Low Back Pain Relief

Your Guide to Lower Back Pain Relief

It’s safe to say that if you know anything factual about back pain, it is probably in regards to lower back pain. Since 4 of 5 adults will experience some level of lower back pain in their lifetime it’s no surprise that the majority of back pain literature focuses on lumbar pain. Despite these staggeringly high numbers, most lower back pain is caused by muscular imbalances in the body and can be treated without drugs or surgery. At the bottom of this article you will see our top recommendations for treating lower back pain.

Some of the time lower back pain will go away on its own within a few days, but when the pain persists or worsens you will need to try to identify the true cause of your pain. If necessary, seek the assistance of a back pain specialist.

The key is to not ignore the pain, even when it subsides. It is almost always a warning sign, telling you that something needs to change.

A Closer Look at The Lower Back

The lower back is made up of five vertebrae, known collectively as the lumbar region. One of the primary reasons the lower back is so vulnerable to pain is because it supports the weight of the entire upper body. The intervertebral discs give the lower back the flexibility required to bend and twist and walk.

When the discs lose fluid or flexibility or when the muscles are strained, you will experience lower back pain.

Lower Back Pain Causes

The lower back is a tricky mistress, meaning that there are some direct causes of back pain such as strained muscles or ligaments that don’t affect a specific area, but rather the lower back as a whole. This type of low back pain is often due to movements such as lifting too much or incorrectly, injury and poor posture.

Where lumbar pain gets really tricky is when it isn’t due to a direct injury. If you suffer from obesity, arthritis or sciatica you may experience lower back pain as a symptom. This is what makes lower back pain so difficult to treat when it isn’t a result of injury or trauma.

Diagnosing lower back is a daunting task because the physician must figure out if the pain is due to a muscle problem or if it is merely a symptom of another illness.

Symptoms of Low Back Pain

The good thing about lower back pain is that the symptoms are usually in your face so there is no mistaking the pain for something else. Most lower back pain sufferers experience persistent pain, particularly during movements. Where the pain presents and the severity will depend on the reason for the pain and each individual person.

The sharp shooting pain commonly found among lumbar pain sufferers is yet another reason lower back pain is difficult to diagnose. While the pain is in your lower back you may feel it in your upper back or down your leg.

Some patients experience a sharp or dull pain, sometimes alternating, accompanied by a throbbing in the lower back muscles.

Of course there is always the limited range of motion found among most back pain sufferers, but due to the importance of the lower back you may experience a limited range while sitting, standing and moving. Now you see why lower back pain is such a problem.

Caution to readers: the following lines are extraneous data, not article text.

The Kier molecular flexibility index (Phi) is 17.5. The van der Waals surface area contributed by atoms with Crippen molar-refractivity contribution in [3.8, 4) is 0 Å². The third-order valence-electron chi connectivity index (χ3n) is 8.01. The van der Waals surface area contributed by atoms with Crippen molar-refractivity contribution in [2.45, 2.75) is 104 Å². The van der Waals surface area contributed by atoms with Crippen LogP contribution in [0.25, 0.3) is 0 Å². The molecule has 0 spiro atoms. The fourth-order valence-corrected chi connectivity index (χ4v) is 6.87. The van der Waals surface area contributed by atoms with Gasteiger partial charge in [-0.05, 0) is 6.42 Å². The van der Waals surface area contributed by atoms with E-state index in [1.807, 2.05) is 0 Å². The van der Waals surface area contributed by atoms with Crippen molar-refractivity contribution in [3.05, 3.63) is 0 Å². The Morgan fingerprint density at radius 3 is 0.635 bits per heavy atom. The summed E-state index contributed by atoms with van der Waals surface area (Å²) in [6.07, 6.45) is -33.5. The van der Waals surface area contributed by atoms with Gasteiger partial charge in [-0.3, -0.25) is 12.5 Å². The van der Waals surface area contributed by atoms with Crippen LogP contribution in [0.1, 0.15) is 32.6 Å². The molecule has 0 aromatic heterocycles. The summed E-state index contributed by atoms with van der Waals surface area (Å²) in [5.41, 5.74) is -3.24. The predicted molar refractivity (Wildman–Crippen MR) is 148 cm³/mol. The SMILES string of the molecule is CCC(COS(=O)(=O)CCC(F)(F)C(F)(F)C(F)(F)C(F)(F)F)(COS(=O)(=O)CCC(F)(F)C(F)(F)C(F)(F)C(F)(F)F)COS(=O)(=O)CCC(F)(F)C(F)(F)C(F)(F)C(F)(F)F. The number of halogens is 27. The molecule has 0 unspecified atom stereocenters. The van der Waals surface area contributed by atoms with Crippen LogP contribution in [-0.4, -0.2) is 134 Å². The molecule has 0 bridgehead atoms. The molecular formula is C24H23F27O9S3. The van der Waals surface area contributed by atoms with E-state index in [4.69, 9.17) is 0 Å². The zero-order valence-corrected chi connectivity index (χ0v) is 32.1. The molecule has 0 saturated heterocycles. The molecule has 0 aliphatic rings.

Whether your lower back pain is mild or severe, these are the most common symptoms. If you have sciatica or were injured due to a trauma you may feel a pinching pain that radiates in all directions.

Treatment & Prevention

If you already suffer from pain in your lumbar region the main goal is to find the most effective and least intrusive treatment plan, which may include a combination of Eastern and Western medicine. Some of the most common treatments for lower back pain include:

  • Massage therapy - Massage can provide temporary relief and help prevent "knots" or trigger points from forming
  • Acupuncture and acupressure - It's not as scary as it looks, and it can help
  • Pain pill and creams (look for natural anti-inflammatory supplements not just prescription pain medicines
  • Stretching and Exercise - Beware of generic stretches, they might make your pain worse. You need to know which stretch
  • Chiropractic care - Keep in mind adjusting the spine doesn't always address why the body was out of alignment in the first place.
  • Traction, also known as spinal decompression
  • Inversion therapy -Don't worry, you don't have to hang upside down. Even a slight inversion can help
  • Surgery - This should always be a last resort, after all other non surgical options have been evaluated

Which treatments are most effective for you will depend on the cause of the pain as well as how long you have been experiencing pain.

Those who are aging or live actively may want to take preventative measure to prevent lower back pain. Prevention can take many forms, most notably focusing improving posture while sitting, standing and sleeping. Any twisting or contorting of the spine can make it vulnerable to pain or injury.

A healthier lifestyle can eliminate many of the risk factors for lower back pain, including smoking and obesity. Both of these have been linked to an increased risk in lower back pain so by eliminating them from your life, you may also be able to eliminate lumbar pain.

Exercise can help you accomplish several steps in lower back pain prevention because it has been shown to improve posture, reduce body weight and muscle strain. So the next time you consider blowing off your workout, think about being stuck on the couch-in pain-watching reality TV!

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